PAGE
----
REST does not use or support any formal service directory or service discovery system, although private solutions to solve this problem are emerging3. With respect to service
discovery, Laboranova Live follows the following convention. Each tool provides a resource called services. This resource is accessible through the root path of the server (e.g.: http://www.LaboranovaLive.com/services/). This resource shows all the services exposed by the tool. At least an XML representation is implemented for this resource as well as an HTML representation, so that a human user can navigate from the resource services to any other resource exposed and browse its documentation. It would be more REST-compliant if this resource was accessed through the root path alone (e.g.: http://www.LaboranovaLive.com) but, these being Web applications, this could interfere with their expected behaviour.
Laboranova Live uses a centralized login and authentication management service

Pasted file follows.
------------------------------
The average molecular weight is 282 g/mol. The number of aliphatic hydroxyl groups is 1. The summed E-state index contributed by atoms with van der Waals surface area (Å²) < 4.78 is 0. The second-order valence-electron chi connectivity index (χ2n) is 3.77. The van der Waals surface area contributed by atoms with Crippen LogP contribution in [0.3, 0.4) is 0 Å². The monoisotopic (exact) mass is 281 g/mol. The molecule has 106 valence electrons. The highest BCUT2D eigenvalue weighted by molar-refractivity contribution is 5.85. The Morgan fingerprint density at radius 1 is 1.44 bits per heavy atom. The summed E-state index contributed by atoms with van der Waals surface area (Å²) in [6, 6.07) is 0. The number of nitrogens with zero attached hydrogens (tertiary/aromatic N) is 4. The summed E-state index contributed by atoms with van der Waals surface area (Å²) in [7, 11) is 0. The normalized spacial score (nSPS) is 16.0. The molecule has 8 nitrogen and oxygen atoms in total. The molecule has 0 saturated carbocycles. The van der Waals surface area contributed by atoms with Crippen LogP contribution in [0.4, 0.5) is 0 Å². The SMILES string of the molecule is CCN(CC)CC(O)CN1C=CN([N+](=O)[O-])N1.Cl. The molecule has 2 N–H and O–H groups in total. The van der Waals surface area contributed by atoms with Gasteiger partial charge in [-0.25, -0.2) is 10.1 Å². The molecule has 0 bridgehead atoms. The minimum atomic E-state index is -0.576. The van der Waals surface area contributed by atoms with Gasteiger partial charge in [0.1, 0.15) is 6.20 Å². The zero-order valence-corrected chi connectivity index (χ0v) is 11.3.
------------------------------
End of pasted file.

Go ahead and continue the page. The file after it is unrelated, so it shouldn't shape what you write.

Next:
(CLAM)4 to provide a single sign-on authentication service for any tool in the system.
Any Laboranova application can request a validation of the user’s credentials from the CLAM server. The request contains the username, password and the application name. The CLAM server then checks the user login details against the information contained in the user database and, if the user details are confirmed (i.e. the user belongs to one
3 See [http://www.3scale.com/], last visited on 2009-06-02.
of the groups allowed to access that particular application), it returns the application a
ticket. This is an XML file containing user information (e.g., internal id, first name, last name) and the user groups he belongs to, in the case of successful authentication, or an empty XML file, in the case of unsuccessful authentication. CLAM’s user database
stores information about the applications which require authentication, individual user accounts, and the user groups to which users subscribed. This gives CLAM the flexibility needed to achieve application specific authentication for each system’s user. 3.Conclusions